Player safety a major concern for Ugandan volleyball

KAVC setter Eunice Nuwabigaba carried off the court. PHOTO/EMANZI NDYAMUHAKI 

What you need to know:

First, it was KAVC Ladies’ setter Eunice Nuwabigaba who landed headfirst against OBB and felt dizzy for a while. Surrounding her were players, coaches and other officials with no medical knowledge.

In 2013, Ugandan sport and rugby in particular was treated to disturbing news of the passing of Nile player Yusuf Zaidi.

What was supposed to be a good start to the Uganda Cup season turned ugly after the player collapsed and breathed his last at Dam Waters Grounds, Jinja in a tie between Nile and Toyota Buffaloes.

Since then, the Uganda Rugby Union has made having an ambulance and medics before any game kicks off a must to avoid any eventualities. 

That should be the case in any other sport to ensure the safety of players, officials or even fans in case of emergencies.

And that is why teams are expected to have team doctors and first aiders. And why there is a medical commission at Uganda Volleyball Federation.

And yet the last two weekends of the National Volleyball League have had medical emergencies unattended to due to lack of medical personnel.

First, it was KAVC Ladies’ setter Eunice Nuwabigaba who landed headfirst against OBB and felt dizzy for a while. Surrounding her were players, coaches and other officials with no medical knowledge.

She was later carried off the court and straight to hospital, from where she did a head scan that confirmed it was a brain shock. Incidentally, Nuwabigaba is the Assistant General Secretary of the federation. 

And yet, not even her incident could get UVF to realise that something had to be done to ensure player safety.

Over the weekend, it was Nemostars’ centre blocker Fahad Zungu who landed badly and twisted his knee. Again, it was the players, coaches and officials fidgeting to find solutions for which they are not trained.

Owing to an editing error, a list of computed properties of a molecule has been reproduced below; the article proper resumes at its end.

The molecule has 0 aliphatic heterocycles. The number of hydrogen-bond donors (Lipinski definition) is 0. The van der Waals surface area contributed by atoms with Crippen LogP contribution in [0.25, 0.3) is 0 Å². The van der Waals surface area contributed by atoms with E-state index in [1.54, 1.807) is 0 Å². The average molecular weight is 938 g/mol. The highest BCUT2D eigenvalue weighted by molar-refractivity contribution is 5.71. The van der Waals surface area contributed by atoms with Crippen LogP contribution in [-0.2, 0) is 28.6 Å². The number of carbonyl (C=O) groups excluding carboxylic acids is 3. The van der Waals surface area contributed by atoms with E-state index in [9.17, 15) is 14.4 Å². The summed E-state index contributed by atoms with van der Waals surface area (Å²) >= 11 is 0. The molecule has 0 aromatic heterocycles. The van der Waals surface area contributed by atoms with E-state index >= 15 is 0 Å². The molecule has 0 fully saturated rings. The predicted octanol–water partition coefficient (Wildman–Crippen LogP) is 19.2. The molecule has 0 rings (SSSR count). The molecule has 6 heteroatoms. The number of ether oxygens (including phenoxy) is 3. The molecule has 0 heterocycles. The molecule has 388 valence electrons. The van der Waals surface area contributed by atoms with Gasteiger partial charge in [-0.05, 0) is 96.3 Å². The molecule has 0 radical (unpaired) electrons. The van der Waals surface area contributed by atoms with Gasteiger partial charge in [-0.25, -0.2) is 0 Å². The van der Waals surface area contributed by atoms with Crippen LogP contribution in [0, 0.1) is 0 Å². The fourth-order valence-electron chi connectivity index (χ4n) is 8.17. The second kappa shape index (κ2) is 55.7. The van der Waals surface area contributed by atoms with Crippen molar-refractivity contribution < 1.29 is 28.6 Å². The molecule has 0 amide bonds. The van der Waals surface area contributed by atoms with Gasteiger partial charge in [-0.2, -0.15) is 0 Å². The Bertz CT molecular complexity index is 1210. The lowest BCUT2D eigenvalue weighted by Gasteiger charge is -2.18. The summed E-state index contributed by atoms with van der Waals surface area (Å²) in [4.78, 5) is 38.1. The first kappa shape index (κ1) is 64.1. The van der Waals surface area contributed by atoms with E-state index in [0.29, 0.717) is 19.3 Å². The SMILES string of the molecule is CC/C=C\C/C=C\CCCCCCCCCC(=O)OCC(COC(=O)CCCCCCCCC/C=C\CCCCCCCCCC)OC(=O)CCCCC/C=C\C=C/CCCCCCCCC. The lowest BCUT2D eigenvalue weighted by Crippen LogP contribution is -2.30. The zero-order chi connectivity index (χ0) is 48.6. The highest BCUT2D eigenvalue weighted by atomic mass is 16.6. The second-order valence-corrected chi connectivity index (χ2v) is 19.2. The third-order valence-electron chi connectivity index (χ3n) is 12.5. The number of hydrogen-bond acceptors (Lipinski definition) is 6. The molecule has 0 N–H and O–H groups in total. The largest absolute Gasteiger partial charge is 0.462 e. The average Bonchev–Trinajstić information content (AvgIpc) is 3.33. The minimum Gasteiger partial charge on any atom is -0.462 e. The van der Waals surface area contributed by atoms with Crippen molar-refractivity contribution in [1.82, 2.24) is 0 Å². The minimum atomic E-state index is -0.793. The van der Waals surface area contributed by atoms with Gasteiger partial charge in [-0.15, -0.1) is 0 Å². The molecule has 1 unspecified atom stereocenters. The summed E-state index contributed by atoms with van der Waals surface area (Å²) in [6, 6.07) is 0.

The commonest kind of help, usually, is in form of deep heat and a sip of water. And hope that things don't escalate. And God has been good.

Zungu was eventually carried off at the start of the third set and to the corner, from where he watched the remainder of the game, in pain.

There was no medic to attend to him and needed support leaving the Old Kampala Arena in the end.

Where are the team medics?

Isaac Otuk, the founder and CEO Fitness Health Nutrition Sports (FHNS) is the chairman of the UVF Medical Commission and admitted to have heard about the two incidences.

“Each team is supposed to have its own medic,” Otuk told Score before confirming that, “but one of our members will be there for the next games.”

Indeed, Otuk and his team were present for the Sunday games at Old Kampala and offered help where needed.

But it has got to be consistent.

What has been established by this paper is that while the medical commission does exist, it is not empowered enough to do its work.

There is no facilitation from the federation to have medics available at games.

UVF president Sadik Nasiwu admits there is a problem but does not believe it should be the federation’s responsibility to handle player first aid at games.

“It should be the standards of any team engaged in playing in the league to have a team doctor,” Nasiwu told Score.

“The expectation is that federation should take it up but it is the team doctor who should know the history of the players and the injuries from the past,” he added.

“Clubs should beef up their medical teams and for us (UVF) we come in when there is need.” 

Not that bad

The federation, according to the president, had gotten assurance from clubs that they would have their own doctors for the games but clearly that is not happening and most clubs cannot afford.

“Our injuries are not severe compared to, let’s say rugby,” Nasiwu opined.

“But we will try to empower clubs train team doctors, hopefully they will comply.”

Indeed, volleyball is a non-contact sport but there are situations and injuries. The most common injuries are ankle injuries and sprains, knee injuries, shoulder injuries and lower back pain.

Last season it was Sport-S’ Johnson Rukundo who landed badly and dislocated his ankle against KAVC. Even with no contact, the injuries are there and can be severe.

Teams like KCB-Nkumba, KCCA and Ndejje have entered into partnerships with FHNS to provide first aid services during their games. The rest of the teams and the federation must find a way around player safety.

“UVF should enter partnerships with insurance companies so that at least we have first aiders during games,” Ndejje University Dean of Students Wilfred Muhumuza, who manages the institution’s volleyball teams, told this paper.

 Referees and other match officials are the only ones facilitated by UVF on matchdays but going by the current rate of injuries, including medics and first aid equipment is something the powers that be must put into consideration. 

National Volleyball League

Playing Saturday (Old Kampala)

M -Nkumba vs. Ndejje -12pm

M -Sky vs. OBB -2pm

M -Sport-S vs. Nemostars -4pm

Sunday fixtures

W -Espoir vs. Sport-S -10am

W -KCB-Nkumba vs. KAVC -12pm

M -KAVC vs. Tigers -2pm

M -UCU vs. KCCA -4pm


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